Shell share price: Firm discontinues Arctic exploration as first well disappoints

on Sep 28, 2015
Updated: Jun 1, 2022

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Royal Dutch Shell Plc (LON:RDSA) has decided to cease exploration activities off the coast of Alaska after the Burger J well brought in disappointing results, the Anglo-Dutch oil major said in a statement today.

The Hague-based company said that it had drilled the well to a depth of 6,800 feet, and while it found indications of carbohydrates, they are “not sufficient to warrant further exploration in the Burger prospect”.
The well is to be sealed and abandoned.
“This is a clearly disappointing exploration outcome for this part of the basin,” said Marvin Odum, director of Shell’s upstream operations in the Americas.

More importantly, however, the company said that it will now cease further exploration activities in offshore Alaska for “the foreseeable future”. The company said the decision reflected not only the disappointing Burger J well results, but also the high costs associated with the project and “the challenging and unpredictable federal regulatory environment in offshore Alaska”.
Shell said it expects to take financial charges as a result of the discontinuation of exploration. While not specifying the extent of the expected impact, the company noted that its Arctic position is worth about $3 billion (£1.97 billion), while it also has about $1.1 billion in “future contractual commitments”. Shell has spent about $7 billion towards its Arctic ambitions to date.
The company will report the financial implications of the decision with its Q3 results, due on October 29.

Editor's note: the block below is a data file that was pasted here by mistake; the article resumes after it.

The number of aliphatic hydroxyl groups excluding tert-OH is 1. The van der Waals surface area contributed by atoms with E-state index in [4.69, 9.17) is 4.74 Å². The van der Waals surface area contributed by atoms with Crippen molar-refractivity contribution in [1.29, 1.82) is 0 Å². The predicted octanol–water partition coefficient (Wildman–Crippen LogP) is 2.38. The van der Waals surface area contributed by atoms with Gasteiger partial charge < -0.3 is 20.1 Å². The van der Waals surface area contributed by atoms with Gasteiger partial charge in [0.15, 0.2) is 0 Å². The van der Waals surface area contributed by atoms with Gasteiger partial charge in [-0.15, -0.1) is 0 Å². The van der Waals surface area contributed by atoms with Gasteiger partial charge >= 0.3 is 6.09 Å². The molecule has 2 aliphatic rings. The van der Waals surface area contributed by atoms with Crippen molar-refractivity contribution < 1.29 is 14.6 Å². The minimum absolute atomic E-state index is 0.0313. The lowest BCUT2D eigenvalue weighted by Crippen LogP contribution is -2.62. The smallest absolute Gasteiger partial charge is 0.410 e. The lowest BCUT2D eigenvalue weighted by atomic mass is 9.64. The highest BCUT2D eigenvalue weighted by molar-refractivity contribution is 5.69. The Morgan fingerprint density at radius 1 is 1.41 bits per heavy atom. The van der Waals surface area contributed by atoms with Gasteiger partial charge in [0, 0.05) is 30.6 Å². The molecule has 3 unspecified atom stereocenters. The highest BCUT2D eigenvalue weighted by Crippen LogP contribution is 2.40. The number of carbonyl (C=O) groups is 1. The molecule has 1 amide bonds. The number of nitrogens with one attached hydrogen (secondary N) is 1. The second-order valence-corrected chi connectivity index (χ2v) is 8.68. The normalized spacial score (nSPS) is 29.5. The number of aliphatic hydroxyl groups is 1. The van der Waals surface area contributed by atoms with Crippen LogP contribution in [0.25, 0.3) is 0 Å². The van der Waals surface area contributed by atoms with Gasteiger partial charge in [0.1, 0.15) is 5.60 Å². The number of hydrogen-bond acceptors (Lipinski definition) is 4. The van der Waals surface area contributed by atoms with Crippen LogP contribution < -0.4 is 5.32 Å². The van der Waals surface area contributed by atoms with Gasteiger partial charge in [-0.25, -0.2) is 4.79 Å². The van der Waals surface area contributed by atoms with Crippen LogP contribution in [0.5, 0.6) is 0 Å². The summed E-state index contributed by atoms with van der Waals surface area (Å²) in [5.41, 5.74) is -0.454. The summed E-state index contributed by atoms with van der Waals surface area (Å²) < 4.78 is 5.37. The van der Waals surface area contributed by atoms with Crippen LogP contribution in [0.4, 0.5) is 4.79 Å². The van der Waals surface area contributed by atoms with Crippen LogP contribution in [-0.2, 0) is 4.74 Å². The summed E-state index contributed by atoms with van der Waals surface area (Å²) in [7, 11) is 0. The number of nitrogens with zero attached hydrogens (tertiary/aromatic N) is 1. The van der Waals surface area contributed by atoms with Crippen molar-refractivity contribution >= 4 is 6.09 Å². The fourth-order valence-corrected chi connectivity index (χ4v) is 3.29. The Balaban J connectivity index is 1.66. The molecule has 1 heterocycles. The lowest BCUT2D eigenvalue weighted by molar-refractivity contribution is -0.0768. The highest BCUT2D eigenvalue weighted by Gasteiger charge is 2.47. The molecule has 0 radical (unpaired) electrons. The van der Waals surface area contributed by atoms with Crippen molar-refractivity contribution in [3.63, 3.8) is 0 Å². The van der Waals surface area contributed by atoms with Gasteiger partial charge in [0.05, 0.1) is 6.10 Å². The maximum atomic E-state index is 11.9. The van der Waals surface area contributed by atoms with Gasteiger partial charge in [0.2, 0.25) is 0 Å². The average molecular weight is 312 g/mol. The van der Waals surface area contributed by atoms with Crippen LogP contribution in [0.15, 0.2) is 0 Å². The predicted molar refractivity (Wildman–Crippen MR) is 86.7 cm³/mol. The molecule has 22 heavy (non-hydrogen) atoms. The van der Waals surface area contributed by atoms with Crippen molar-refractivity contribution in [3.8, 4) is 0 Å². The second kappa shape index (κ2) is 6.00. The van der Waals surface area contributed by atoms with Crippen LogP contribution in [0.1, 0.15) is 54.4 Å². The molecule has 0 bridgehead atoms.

Shell endured a hail of criticism following its decision to renew exploration activities off the coast of Alaska this summer. Environmentalists and climate change activists staged numerous protests, while even US presidential hopeful Hillary Clinton voiced reservations towards Shell’s Arctic ambitions.
Earlier this month, Odum dubbed the campaign “the most scrutinized, analysed project — oil and gas project – anywhere in the world”, noting that Shell “can’t afford to have a problem”.
The British company said some two weeks ago that even if exploration activities had confirmed major reserves, a final investment decision was unlikely before 2020, while eventual production was slated for “nearer 2030”.
Still, Odum said today that the basin has “many of the key attributes of a major petroleum basin”, and that “for an area equivalent to half the size of the Gulf of Mexico, this basin remains substantially under-explored.”
“Shell continues to see important exploration potential in the basin, and the area is likely to ultimately be of strategic importance to Alaska and the US.”
Greenpeace UK executive director John Sauven said that “big oil has sustained an unmitigated defeat. They had a budget of billions, we had a movement of millions. For three years we faced them down, and the people won.”
“Now President Obama should use his remaining months in office to say that no other oil company will be licenced to drill in the American Arctic.”
Shell shares traded largely in line with the FTSE 100 today, dropping 2.48 percent to 1,513.50p as of 14:57 BST. The firm’s stock dropped some 1.9 percent last week, reaching a six-year low of 1,519.00p on Thursday.
Meanwhile, Shell, in partnership with BHP Billiton, General Electric, Statoil and RWE, among other energy companies, is set to announce the launch an energy advisory group today.
The so-called Energy Transitions Commission will consult governments on how to efficiently transition to greener energy portfolios.
“It is inherently difficult to change from proven development paths to something more fundamentally uncertain, but change we must,” the Commission said in a launch paper seen by Reuters.
The body is backed by “at least two big environmental groups”, the Financial Times reported.
As of 07:32 BST, Monday, 28 September, Royal Dutch Shell Plc ‘A’ share price is 1,552.00p.
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